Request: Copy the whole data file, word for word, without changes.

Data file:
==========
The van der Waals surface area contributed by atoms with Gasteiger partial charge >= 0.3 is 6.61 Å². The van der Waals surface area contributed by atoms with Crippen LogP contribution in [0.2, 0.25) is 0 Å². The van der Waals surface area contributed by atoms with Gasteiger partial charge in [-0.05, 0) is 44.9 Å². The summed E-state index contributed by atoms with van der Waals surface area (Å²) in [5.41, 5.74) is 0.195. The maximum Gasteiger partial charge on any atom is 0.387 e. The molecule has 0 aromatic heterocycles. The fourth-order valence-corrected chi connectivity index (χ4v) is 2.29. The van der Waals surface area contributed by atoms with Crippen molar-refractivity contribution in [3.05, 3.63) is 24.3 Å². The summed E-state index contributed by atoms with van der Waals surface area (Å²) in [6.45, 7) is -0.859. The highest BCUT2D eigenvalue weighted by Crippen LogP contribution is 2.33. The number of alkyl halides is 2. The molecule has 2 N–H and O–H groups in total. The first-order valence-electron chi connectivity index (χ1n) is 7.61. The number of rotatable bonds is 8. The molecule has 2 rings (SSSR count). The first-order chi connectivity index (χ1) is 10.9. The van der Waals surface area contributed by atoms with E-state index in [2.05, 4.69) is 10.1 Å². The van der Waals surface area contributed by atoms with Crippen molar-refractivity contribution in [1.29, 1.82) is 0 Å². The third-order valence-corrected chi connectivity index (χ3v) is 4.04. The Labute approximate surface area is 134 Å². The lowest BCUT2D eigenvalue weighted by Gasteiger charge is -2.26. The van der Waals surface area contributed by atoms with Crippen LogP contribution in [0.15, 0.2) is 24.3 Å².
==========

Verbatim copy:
The van der Waals surface area contributed by atoms with Gasteiger partial charge >= 0.3 is 6.61 Å². The van der Waals surface area contributed by atoms with Crippen LogP contribution in [0.2, 0.25) is 0 Å². The van der Waals surface area contributed by atoms with Gasteiger partial charge in [-0.05, 0) is 44.9 Å². The summed E-state index contributed by atoms with van der Waals surface area (Å²) in [5.41, 5.74) is 0.195. The maximum Gasteiger partial charge on any atom is 0.387 e. The molecule has 0 aromatic heterocycles. The fourth-order valence-corrected chi connectivity index (χ4v) is 2.29. The van der Waals surface area contributed by atoms with Crippen molar-refractivity contribution in [3.05, 3.63) is 24.3 Å². The summed E-state index contributed by atoms with van der Waals surface area (Å²) in [6.45, 7) is -0.859. The highest BCUT2D eigenvalue weighted by Crippen LogP contribution is 2.33. The number of alkyl halides is 2. The molecule has 2 N–H and O–H groups in total. The first-order valence-electron chi connectivity index (χ1n) is 7.61. The number of rotatable bonds is 8. The molecule has 2 rings (SSSR count). The first-order chi connectivity index (χ1) is 10.9. The van der Waals surface area contributed by atoms with E-state index in [2.05, 4.69) is 10.1 Å². The van der Waals surface area contributed by atoms with Crippen molar-refractivity contribution in [1.29, 1.82) is 0 Å². The third-order valence-corrected chi connectivity index (χ3v) is 4.04. The Labute approximate surface area is 134 Å². The lowest BCUT2D eigenvalue weighted by Gasteiger charge is -2.26. The van der Waals surface area contributed by atoms with Crippen LogP contribution in [0.15, 0.2) is 24.3 Å².